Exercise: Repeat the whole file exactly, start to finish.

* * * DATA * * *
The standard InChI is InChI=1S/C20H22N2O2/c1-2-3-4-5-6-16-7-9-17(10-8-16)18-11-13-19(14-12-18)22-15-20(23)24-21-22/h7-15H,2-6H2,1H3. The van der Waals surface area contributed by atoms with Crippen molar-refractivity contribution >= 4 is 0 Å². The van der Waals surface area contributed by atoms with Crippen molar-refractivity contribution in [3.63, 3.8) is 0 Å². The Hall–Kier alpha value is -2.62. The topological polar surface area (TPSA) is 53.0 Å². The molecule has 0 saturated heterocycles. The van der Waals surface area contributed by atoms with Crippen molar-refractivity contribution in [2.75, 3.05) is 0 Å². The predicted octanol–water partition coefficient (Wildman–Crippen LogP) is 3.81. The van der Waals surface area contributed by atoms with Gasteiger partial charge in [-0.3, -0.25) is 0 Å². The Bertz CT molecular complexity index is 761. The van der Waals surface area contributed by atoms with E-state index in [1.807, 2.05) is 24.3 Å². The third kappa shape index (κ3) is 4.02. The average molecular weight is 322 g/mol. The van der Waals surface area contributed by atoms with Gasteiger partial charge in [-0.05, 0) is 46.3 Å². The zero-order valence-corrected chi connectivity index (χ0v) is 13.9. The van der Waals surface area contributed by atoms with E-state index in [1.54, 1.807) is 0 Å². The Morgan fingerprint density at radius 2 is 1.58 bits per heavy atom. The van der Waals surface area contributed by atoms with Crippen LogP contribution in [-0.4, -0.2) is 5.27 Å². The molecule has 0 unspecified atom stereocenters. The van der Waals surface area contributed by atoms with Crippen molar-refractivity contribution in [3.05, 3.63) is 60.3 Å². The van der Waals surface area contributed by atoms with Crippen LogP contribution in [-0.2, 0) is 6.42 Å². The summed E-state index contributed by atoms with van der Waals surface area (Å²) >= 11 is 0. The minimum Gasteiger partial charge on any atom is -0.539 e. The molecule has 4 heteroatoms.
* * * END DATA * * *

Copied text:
The standard InChI is InChI=1S/C20H22N2O2/c1-2-3-4-5-6-16-7-9-17(10-8-16)18-11-13-19(14-12-18)22-15-20(23)24-21-22/h7-15H,2-6H2,1H3. The van der Waals surface area contributed by atoms with Crippen molar-refractivity contribution >= 4 is 0 Å². The van der Waals surface area contributed by atoms with Crippen molar-refractivity contribution in [3.63, 3.8) is 0 Å². The Hall–Kier alpha value is -2.62. The topological polar surface area (TPSA) is 53.0 Å². The molecule has 0 saturated heterocycles. The van der Waals surface area contributed by atoms with Crippen molar-refractivity contribution in [2.75, 3.05) is 0 Å². The predicted octanol–water partition coefficient (Wildman–Crippen LogP) is 3.81. The van der Waals surface area contributed by atoms with Gasteiger partial charge in [-0.3, -0.25) is 0 Å². The Bertz CT molecular complexity index is 761. The van der Waals surface area contributed by atoms with E-state index in [1.807, 2.05) is 24.3 Å². The third kappa shape index (κ3) is 4.02. The average molecular weight is 322 g/mol. The van der Waals surface area contributed by atoms with Gasteiger partial charge in [-0.05, 0) is 46.3 Å². The zero-order valence-corrected chi connectivity index (χ0v) is 13.9. The van der Waals surface area contributed by atoms with E-state index in [1.54, 1.807) is 0 Å². The Morgan fingerprint density at radius 2 is 1.58 bits per heavy atom. The van der Waals surface area contributed by atoms with Crippen LogP contribution in [-0.4, -0.2) is 5.27 Å². The molecule has 0 unspecified atom stereocenters. The van der Waals surface area contributed by atoms with Crippen molar-refractivity contribution in [3.05, 3.63) is 60.3 Å². The van der Waals surface area contributed by atoms with Crippen LogP contribution in [-0.2, 0) is 6.42 Å². The summed E-state index contributed by atoms with van der Waals surface area (Å²) >= 11 is 0. The minimum Gasteiger partial charge on any atom is -0.539 e. The molecule has 4 heteroatoms.